EST. 2010

Taste of the Caribbean: Sapodilla, Fruit that Feeds Your Sweet Tooth

Nearly ripened Sapodilla/SBPR

I’m guessing that most people with a real serious sweet tooth generally shy away from fruit. Aw, who am I kidding…I am those most people, and I most definitely don’t do fruit! It hasn’t always been this way. My childhood Caribbean diet was big on nature’s candy, but somewhere along the way my body started rejecting a lot of the raw-ripe stuff. Sweets-lovers like me need fruit, of course, and on a recent visit to Tobago I found one that just might work…

It’s called Sapodilla, and it’s super, super sweet… like cotton candy… syrup… or a caramel-covered pear.

Indeed, that’s how the Tobagonians I spoke to described the taste, though there’s much more to this uncommon fruit and its tree…

First, a bit of background: Sapodilla trees originated in Mexico, but you can find them all over the Caribbean, as well as other warm-weather climes – Florida India, Thailand, Philippines, etc. The fruit itself is about the size of a small pear or potato, while the tree can grow as tall as 100-feet high. Sapodilla trees flower year-round, and in some areas, bear fruit twice-per-year. The unripened Sapodilla I encountered in Tobago were still a couple weeks from being ready to pick, according to my Tobagonian friends, and I was there in mid-January.

Now, Sapodillas may be as sweet as candy, but unlike the not-so-good-goodies most kids crave, these treats also carry a bunch of bonuses for your health and wellness. For instance, unripened Sapodilla can be boiled to extract tannin, which can be taken to treat diarrhea, coughs of colds. More widely, a pain-relieving paste is produced from Sapodilla seeds that’s apparently great for all sorts of stings and insect bites.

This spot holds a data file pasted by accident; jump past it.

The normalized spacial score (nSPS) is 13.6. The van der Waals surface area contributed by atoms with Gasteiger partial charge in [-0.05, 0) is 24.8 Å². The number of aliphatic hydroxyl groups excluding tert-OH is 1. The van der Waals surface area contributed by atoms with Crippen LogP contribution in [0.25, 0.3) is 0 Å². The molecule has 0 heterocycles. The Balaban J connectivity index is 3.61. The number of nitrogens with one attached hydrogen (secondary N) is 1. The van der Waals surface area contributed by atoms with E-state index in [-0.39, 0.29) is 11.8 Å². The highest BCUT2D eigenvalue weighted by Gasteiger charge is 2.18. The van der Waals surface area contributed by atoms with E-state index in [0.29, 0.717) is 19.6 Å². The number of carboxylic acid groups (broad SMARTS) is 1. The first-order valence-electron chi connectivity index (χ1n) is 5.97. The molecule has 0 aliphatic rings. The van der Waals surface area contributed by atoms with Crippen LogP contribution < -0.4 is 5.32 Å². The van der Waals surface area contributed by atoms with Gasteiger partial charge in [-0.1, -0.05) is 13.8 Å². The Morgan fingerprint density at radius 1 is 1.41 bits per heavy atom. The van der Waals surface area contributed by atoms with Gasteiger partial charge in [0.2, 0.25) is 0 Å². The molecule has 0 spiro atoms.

Harvesting Sapodilla and getting the fruit ready to eat is a bit of an art. Once ripened, the fruit is still too hard to eat, so you have to store ’em properly in order to achieve the optimal softness for consumption. Lots of different methods are employed to do so, with some people placing their Sapodilla in brown paper bags, or wrapping them up in clothes and tucking them away in a closet to speed along the process. I’ve even read that in The Bahamas people bury their Sapodilla in the ground for a number of days!

Still, how do you know when to pick ’em?

Two factors: 1) the skin must be brown, and 2) the fruit must separate cleanly and easily from the tree. By cleanly, I mean that when you pick it, you shouldn’t see any white latex stuff oozing out of the stem…not that the white ooze is a bad thing… In fact, if you like chewing gum, that white ooze was once a very, very good thing.

It’s called chicle, and yes, there is more than a bit of a coincidence between it and the Chiclets brand of chewing gum so many of us know and love. This same chicle tree sap is the stuff from which chewing gum was originally made. These days gum manufacturers use synthetic rubbers like styrene butadiene and polyethylene in place of chicle because it’s cheaper, but the base material for old school gum came right from these trees, earning Sapodillas the nickname: chewing gum tree.

So you see, there’s candy-like sweetness in the fruit, and the sap of this uncommon fruit tree – a truly sweet treat, both inside and out!

With all the nuances involved in picking and ripening Sapodillas, you’re not likely to try them during a quick trip to the Caribbean the same way you could just pick mangoes and enjoy a free lunch or breakfast. Better bet: see if you can buy a couple at a local market, or ask around at local restaurants.

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